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Wed, 20 Nov 2019 16:42 GMT

The Odd Things People Say to Gingers

Media & Culture

Hannah Bardsley - 7DNews London

Mon, 21 Oct 2019 15:29 GMT

People say weird things to redheads. They always have and unfortunately, they always will. “Eat your carrots or you’ll lose your hair colour!” Really, do you really have that little understanding of genetics Carol?

I am not sure what it is exactly, why we draw so many comments, but the colour of our hair seems to really, really affect people. “They’re jealous,” my mum would say. But some people just really weirdly genuinely do not like redheads. “Euh! I hate rangas,” Was something I heard many times growing up in Australia. Ranga is an abbreviated version of orangutan reserved only for redheads.

It’s just a hair colour! It’s ridiculous, but then so is hating people for skin colour, and well, people haven’t seemed to have stopped doing that either.

But being a redhead is a unique experience. With approximately only 2% of the world being blessed with fiery locks, there aren’t many of us. Only a mere 14 million in a world of 7 billion people. 

Still I suppose that is 14 million people with fiery tempers. Or at least that is what I was told when I was growing up. Which annoyed me, because my temper only ever flared up when someone was being stupid or rude to someone else, or I was arguing with my brothers. I am generally a very even-tempered person. 

Our hair is a pretty standard point of interest for us redheads. If a redhead features in any media, immediately we are compared to them. I don’t look anything like Emma Stone, but the comparisons keep coming, and Emma Stone isn’t even a real redhead…

And then there was the boy who was interested in me, so he bought me a copy of ‘Red, a History of the Redhead’. I am not going to lie, it was an excellent gift, but no one is doing that for blondes, or brunettes.

Then there was the moment when I was on set for a film having my make-up done. The make-up artist said something I will never forget. She said, “I am so glad they hired a ginger. It adds some nice diversity to the film.” If I am the face of diversity in the Australian film industry, then there are some very pressing issues there. 

I am not alone in this though. A quick question thrown out to my fellow gingers reminded me just how universal such experiences are. 

McKenzie, a ginger from Texas said, “Something I really hate, is when people say ‘Wow! you’re really pretty for a ginger!’ I don’t think they realise it, but it’s an insult disguised as compliment. Also, sorry Mum but it’s a major myth that if you dye your hair non-ginger it won’t grow back ginger. I’ve been blonde, brunette, and every shade of red and my natural copper colour has always grown back just fine.”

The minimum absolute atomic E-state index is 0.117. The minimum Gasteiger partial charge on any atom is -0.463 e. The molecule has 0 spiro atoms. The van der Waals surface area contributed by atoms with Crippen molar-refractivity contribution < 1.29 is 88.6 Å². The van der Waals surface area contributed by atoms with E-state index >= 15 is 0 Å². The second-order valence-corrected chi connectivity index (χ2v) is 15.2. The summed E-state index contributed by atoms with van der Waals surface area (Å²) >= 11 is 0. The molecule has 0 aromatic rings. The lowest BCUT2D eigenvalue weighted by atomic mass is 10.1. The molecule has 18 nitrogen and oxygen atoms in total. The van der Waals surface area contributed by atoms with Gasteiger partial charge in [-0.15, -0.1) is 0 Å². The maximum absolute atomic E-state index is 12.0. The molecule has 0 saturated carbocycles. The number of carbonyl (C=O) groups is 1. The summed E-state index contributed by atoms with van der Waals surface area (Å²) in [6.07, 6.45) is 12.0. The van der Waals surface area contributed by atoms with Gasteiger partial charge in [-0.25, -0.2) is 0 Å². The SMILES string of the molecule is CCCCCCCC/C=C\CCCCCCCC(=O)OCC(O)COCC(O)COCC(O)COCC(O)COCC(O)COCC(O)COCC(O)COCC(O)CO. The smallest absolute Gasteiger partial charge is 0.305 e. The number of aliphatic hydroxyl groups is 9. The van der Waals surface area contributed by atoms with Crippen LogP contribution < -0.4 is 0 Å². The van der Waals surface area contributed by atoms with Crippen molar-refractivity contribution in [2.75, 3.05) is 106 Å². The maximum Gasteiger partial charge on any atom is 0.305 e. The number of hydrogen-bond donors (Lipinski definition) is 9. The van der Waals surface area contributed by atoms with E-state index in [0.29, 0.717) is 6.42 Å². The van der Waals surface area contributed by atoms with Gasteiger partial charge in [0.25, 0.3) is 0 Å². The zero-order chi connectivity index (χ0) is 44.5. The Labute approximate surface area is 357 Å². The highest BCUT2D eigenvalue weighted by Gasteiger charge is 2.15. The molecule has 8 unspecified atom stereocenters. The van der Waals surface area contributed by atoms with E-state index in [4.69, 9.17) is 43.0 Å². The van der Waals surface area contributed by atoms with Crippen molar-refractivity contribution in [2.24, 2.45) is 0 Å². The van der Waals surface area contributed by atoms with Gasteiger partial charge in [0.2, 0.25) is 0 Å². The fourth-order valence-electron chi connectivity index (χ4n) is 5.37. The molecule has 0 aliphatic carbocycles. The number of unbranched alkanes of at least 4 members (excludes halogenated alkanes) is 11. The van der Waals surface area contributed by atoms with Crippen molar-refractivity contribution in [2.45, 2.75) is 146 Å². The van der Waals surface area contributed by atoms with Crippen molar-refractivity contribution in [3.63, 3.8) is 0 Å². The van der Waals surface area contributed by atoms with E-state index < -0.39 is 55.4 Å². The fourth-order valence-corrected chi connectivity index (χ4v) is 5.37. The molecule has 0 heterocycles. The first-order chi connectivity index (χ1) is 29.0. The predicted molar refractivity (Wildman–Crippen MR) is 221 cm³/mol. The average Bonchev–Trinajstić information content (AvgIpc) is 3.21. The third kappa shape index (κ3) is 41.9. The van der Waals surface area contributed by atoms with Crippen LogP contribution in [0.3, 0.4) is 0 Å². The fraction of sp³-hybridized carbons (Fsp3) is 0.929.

Mia agreed with the sentiment and said, “I always get jokes about not having a soul because of my red hair. And then there's the famous ‘Kick a Ginger Day’, which - who thought that was okay? Luckily, I've never been kicked, but just the idea of it is really something. Everyone is always calling me ‘spicy’, granted I am, but the red hair probably doesn't help.”

Meanwhile Hayley’s interaction with the public took things to a whole new, but not unsurprising level of bizarre. She said, “Definitely a strange interaction: I was once stopped on the street while walking home by a guy in his mid-ish twenties who said he needed to ask me how much money I would realistically sell my hair for ‘for a school project.’”

It’s not just we girls who have to deal with the weirdness though. The redheaded males get it just as much as we do. We have all heard Tim Minchin’s classic hit, ‘Prejudice, or Only a Ginger Can Call Another Ginger, Ginger.’ Or at least all we redheads have.

The parents of gingers have to put up with unsolicited comments from strangers too and unusual requests. Ruth said, “Always, when you're not a ginger but your children are, ‘Where do they get their red hair from?’” 

The siblings of gingers get pulled into the conversation. Monique said, “As a sibling and daughter of two *'Blueys', I used to get asked, ‘Are you REALLY related?’, ‘Is that your biological dad/brother?’ ‘Is that your boyfriend?’ (brother) ‘Is he adopted?’ (when with our mum).”

Hailey said, “People have offered me well wishes for a non-ginger baby, as in because I'm ginger, I'm at risk of having a ginger baby and that's a bad thing?”

And then come the strange requests to take photographs of your children. Yep, that happens. Ruth said, “A Japanese lady asked to take a photo my one-year-old because of her red hair.”

When you get older, they just ask you instead. Charis said, “When I lived in Hong Kong, random people on the street and on public transport would either take pictures of me or ask to take pictures with me because of my hair.”

I could carry on. We haven’t even covered half of it yet. But hey, if there is one upside it’s that we have red hair. Oh, and a higher pain tolerance, and we make more vitamin D than others. So really our red hair gives us superpowers.

Bluey: noun used as a nickname for a red-haired person. Ironic in origin. (Australia 1906)

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